Article

Diagnostic performance of body mass index to identify obesity as defined by body adiposity: A systematic review and meta-analysis

University of Missouri School of Medicine, Columbia, MO, USA.
International journal of obesity (2005) (Impact Factor: 5). 05/2010; 34(5):791-9. DOI: 10.1038/ijo.2010.5
Source: PubMed

ABSTRACT

We performed a systematic review and meta-analysis of studies that assessed the performance of body mass index (BMI) to detect body adiposity.
Data sources were MEDLINE, EMBASE, Cochrane, Database of Systematic Reviews, Cochrane CENTRAL, Web of Science, and SCOPUS. To be included, studies must have assessed the performance of BMI to measure body adiposity, provided standard values of diagnostic performance, and used a body composition technique as the reference standard for body fat percent (BF%) measurement. We obtained pooled summary statistics for sensitivity, specificity, positive and negative likelihood ratios (LRs), and diagnostic odds ratio (DOR). The inconsistency statistic (I2) assessed potential heterogeneity.
The search strategy yielded 3341 potentially relevant abstracts, and 25 articles met our predefined inclusion criteria. These studies evaluated 32 different samples totaling 31 968 patients. Commonly used BMI cutoffs to diagnose obesity showed a pooled sensitivity to detect high adiposity of 0.50 (95% confidence interval (CI): 0.43-0.57) and a pooled specificity of 0.90 (CI: 0.86-0.94). Positive LR was 5.88 (CI: 4.24-8.15), I (2)=97.8%; the negative LR was 0.43 (CI: 0.37-0.50), I (2)=98.5%; and the DOR was 17.91 (CI: 12.56-25.53), I (2)=91.7%. Analysis of studies that used BMI cutoffs >or=30 had a pooled sensitivity of 0.42 (CI: 0.31-0.43) and a pooled specificity of 0.97 (CI: 0.96-0.97). Cutoff values and regional origin of the studies can only partially explain the heterogeneity seen in pooled DOR estimates.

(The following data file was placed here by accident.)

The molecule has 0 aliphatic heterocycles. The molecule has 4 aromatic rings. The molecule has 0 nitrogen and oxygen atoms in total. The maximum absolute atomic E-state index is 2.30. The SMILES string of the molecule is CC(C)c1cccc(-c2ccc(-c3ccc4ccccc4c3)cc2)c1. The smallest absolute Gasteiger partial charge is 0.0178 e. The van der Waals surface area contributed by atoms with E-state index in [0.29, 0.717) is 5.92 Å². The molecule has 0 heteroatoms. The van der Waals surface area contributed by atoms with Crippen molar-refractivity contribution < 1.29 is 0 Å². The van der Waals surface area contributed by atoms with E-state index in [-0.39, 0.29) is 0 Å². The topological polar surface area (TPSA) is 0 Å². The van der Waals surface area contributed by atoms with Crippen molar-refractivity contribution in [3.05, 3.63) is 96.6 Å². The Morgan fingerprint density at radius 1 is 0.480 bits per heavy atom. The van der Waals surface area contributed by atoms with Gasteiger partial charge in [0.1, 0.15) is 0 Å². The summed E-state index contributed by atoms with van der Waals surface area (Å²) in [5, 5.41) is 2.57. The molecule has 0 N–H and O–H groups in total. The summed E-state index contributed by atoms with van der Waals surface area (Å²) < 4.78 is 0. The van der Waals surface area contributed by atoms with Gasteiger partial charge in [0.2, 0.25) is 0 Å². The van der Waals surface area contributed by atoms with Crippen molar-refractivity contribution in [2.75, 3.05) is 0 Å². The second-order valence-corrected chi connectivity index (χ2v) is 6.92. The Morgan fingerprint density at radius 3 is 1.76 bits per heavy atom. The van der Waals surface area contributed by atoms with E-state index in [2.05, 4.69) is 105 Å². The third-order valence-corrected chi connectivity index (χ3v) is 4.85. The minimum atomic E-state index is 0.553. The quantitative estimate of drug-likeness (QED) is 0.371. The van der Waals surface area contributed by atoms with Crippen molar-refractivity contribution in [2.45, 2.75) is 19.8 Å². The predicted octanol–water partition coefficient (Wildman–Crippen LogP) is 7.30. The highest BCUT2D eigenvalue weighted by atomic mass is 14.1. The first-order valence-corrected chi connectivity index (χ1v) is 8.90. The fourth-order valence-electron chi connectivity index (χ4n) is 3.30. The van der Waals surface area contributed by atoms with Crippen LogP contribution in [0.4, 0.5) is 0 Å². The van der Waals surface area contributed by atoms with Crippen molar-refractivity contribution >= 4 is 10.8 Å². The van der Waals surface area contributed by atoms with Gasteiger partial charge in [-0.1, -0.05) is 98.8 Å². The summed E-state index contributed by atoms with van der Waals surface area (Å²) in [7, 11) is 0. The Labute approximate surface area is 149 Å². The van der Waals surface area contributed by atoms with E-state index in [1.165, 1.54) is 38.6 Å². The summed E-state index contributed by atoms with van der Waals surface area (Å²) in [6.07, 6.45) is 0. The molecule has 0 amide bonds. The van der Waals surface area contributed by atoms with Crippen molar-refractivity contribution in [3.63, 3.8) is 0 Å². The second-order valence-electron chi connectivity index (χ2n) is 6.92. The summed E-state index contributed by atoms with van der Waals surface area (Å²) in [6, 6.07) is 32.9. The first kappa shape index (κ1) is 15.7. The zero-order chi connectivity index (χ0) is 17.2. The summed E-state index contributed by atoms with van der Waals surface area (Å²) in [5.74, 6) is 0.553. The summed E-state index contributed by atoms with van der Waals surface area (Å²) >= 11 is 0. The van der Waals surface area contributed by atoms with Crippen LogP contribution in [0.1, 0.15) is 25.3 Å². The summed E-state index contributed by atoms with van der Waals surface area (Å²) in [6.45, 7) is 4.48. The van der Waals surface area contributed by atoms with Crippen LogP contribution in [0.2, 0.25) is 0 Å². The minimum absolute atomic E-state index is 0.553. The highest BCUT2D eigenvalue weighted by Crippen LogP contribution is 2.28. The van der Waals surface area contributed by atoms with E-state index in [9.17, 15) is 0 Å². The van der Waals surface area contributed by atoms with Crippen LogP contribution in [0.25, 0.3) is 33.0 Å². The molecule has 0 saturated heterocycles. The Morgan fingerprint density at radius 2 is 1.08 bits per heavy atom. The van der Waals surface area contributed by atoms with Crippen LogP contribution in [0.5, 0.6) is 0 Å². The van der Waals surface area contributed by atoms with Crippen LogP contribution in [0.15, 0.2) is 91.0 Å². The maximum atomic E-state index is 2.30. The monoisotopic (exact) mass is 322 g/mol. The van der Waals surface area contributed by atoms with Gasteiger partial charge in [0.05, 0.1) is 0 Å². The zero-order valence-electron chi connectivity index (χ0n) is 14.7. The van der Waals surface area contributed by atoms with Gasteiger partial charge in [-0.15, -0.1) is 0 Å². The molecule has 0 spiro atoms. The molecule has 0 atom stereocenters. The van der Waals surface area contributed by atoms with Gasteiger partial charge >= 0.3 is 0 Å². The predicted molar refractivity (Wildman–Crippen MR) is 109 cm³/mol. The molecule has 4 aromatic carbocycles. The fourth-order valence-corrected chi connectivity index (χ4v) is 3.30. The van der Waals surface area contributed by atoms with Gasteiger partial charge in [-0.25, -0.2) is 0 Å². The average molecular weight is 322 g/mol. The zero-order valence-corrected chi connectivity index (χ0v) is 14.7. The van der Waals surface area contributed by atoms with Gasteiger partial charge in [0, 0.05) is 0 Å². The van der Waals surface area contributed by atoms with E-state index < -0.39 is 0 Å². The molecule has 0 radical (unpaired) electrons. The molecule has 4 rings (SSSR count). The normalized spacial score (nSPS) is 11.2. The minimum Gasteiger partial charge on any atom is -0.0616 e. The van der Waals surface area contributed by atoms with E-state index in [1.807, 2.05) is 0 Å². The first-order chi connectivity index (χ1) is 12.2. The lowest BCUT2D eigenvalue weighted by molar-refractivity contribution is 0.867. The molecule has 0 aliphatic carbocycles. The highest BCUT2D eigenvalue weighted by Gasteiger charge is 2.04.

Commonly used BMI cutoff values to diagnose obesity have high specificity, but low sensitivity to identify adiposity, as they fail to identify half of the people with excess BF%.

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    • "In addition to BMI as compared to the percentage of BF, prevalence of obesity estimated with CUN-BAE (61.8 %) was much higher than with BMI (21.35 %). This coincided with other publications in which the prevalences of obesity estimated through the percentage of BF were almost double those yielded by BMI[4,22]or even up to six times higher[23]. Diabetes and AHT are common ailments clearly related to obesity as a risk factor, which is why we studied their association with the two ways of assessing body fat, to find that estimates of BF according to CUN-BAE were more clearly related to AHT and DM than results from BMI, just as was noted byDervaux et al.in the assessment of body fat percentages[24]. "